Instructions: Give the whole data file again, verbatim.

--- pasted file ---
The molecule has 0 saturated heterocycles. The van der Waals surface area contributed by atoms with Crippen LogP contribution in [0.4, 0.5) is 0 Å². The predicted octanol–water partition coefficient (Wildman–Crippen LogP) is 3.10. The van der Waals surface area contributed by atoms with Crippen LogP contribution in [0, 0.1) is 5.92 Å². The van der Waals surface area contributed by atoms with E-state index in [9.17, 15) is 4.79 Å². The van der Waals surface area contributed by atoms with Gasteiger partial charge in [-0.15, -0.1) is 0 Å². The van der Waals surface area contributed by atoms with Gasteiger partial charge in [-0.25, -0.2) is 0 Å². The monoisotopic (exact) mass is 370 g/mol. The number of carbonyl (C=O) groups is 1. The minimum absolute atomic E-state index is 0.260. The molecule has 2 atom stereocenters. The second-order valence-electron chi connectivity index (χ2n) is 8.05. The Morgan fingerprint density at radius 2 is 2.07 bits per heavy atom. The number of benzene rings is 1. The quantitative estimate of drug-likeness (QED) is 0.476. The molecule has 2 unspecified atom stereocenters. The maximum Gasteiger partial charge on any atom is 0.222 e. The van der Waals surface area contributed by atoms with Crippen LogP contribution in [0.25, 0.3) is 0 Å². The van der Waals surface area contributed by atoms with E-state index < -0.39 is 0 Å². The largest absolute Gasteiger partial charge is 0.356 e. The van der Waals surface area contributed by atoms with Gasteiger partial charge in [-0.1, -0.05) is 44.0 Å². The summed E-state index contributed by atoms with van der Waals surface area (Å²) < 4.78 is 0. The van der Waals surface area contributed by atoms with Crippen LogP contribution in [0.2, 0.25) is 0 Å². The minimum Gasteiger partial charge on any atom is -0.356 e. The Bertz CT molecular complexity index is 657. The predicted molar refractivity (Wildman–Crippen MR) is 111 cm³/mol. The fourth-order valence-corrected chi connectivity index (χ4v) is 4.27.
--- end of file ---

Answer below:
The molecule has 0 saturated heterocycles. The van der Waals surface area contributed by atoms with Crippen LogP contribution in [0.4, 0.5) is 0 Å². The predicted octanol–water partition coefficient (Wildman–Crippen LogP) is 3.10. The van der Waals surface area contributed by atoms with Crippen LogP contribution in [0, 0.1) is 5.92 Å². The van der Waals surface area contributed by atoms with E-state index in [9.17, 15) is 4.79 Å². The van der Waals surface area contributed by atoms with Gasteiger partial charge in [-0.15, -0.1) is 0 Å². The van der Waals surface area contributed by atoms with Gasteiger partial charge in [-0.25, -0.2) is 0 Å². The monoisotopic (exact) mass is 370 g/mol. The number of carbonyl (C=O) groups is 1. The minimum absolute atomic E-state index is 0.260. The molecule has 2 atom stereocenters. The second-order valence-electron chi connectivity index (χ2n) is 8.05. The Morgan fingerprint density at radius 2 is 2.07 bits per heavy atom. The number of benzene rings is 1. The quantitative estimate of drug-likeness (QED) is 0.476. The molecule has 2 unspecified atom stereocenters. The maximum Gasteiger partial charge on any atom is 0.222 e. The van der Waals surface area contributed by atoms with Crippen LogP contribution in [0.25, 0.3) is 0 Å². The van der Waals surface area contributed by atoms with E-state index < -0.39 is 0 Å². The largest absolute Gasteiger partial charge is 0.356 e. The van der Waals surface area contributed by atoms with Gasteiger partial charge in [-0.1, -0.05) is 44.0 Å². The summed E-state index contributed by atoms with van der Waals surface area (Å²) < 4.78 is 0. The van der Waals surface area contributed by atoms with Crippen LogP contribution in [0.2, 0.25) is 0 Å². The minimum Gasteiger partial charge on any atom is -0.356 e. The Bertz CT molecular complexity index is 657. The predicted molar refractivity (Wildman–Crippen MR) is 111 cm³/mol. The fourth-order valence-corrected chi connectivity index (χ4v) is 4.27.